By Rob South
A new era of government relations started for graduate students on Aug. 22 with the launch of the Alberta Graduate Council. Representing 98 per cent of graduate students in Alberta, the AGC is an umbrella organization that graduate students at the University of Calgary and the University of Alberta approved by referendum last spring.
To show the collaborative nature of the AGC, it was launched simultaneously in Edmonton and Calgary. Speakers at the launch talked about the variety of issues facing graduate students in Alberta.
"The provincial governments of British Columbia and Ontario have taken a zero to two per cent tuition freeze for at least the next five years," said AGC Vice-chair Policy and Research Parminder Basran. "It is questionable that the arguably richest province does not do that."
"Some of the things that have happened in Alberta have squeezed graduate students at both ends," said U of C Graduate Students’ Association President Viola Cassis. "While we only compose 11 per cent of the [campus] population, we compose 20 per cent of the food bank clientele."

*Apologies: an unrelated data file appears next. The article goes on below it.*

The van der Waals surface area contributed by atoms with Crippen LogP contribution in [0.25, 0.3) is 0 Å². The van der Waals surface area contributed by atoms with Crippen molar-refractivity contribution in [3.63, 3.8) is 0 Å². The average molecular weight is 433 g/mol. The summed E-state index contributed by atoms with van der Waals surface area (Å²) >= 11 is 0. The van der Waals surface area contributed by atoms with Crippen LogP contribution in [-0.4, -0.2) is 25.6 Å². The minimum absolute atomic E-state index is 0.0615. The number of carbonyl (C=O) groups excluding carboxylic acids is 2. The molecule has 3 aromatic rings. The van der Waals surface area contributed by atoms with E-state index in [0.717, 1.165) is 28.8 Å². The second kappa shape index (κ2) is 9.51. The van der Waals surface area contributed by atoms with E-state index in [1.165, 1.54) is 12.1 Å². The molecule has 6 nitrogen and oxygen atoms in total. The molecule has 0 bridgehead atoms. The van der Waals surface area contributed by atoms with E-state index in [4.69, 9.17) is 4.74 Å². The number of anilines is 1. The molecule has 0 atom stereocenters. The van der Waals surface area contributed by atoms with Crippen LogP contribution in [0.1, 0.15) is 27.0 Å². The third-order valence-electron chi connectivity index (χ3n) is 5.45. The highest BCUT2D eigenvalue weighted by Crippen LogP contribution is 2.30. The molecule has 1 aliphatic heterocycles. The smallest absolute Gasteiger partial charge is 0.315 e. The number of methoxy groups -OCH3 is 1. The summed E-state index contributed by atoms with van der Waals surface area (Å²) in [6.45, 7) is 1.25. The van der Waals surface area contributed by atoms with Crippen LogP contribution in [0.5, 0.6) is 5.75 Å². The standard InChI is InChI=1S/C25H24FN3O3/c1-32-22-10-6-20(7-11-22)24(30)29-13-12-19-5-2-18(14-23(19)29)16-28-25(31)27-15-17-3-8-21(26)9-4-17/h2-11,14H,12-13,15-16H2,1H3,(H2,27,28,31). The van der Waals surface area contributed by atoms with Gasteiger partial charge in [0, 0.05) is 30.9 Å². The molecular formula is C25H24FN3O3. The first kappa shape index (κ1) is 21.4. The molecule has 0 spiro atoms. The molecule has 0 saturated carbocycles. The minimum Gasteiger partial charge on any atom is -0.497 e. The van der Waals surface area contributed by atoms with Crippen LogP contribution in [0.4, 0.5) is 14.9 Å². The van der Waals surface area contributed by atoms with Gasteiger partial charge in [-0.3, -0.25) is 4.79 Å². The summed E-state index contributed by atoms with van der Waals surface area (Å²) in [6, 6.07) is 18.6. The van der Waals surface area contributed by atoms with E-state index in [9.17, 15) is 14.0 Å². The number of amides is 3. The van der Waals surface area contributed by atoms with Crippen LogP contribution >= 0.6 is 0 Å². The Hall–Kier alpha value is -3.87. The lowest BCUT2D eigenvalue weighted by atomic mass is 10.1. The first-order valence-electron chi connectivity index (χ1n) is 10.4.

The AGC will represent close to 10,000 members through meetings and correspondence with politicians and university administrators.
The Ministry of Learning was represented at the Calgary launch by Wayne Cao, Member of the Legislative Assembly for Calgary Fort and Chairman for the Committee on Lifelong Learning.
"I congratulate the graduate students on getting together and making progress," said Cao. "Graduate students play a key role in the innovation and advancement of our knowledge."
Concerns with provincial policy as well as the unique role graduate students play were recurring messages in many of the speeches. Cassis identified the combination of work in research labs, teaching duties and increasing their knowledge of respective disciplines as key components of the role graduate students play.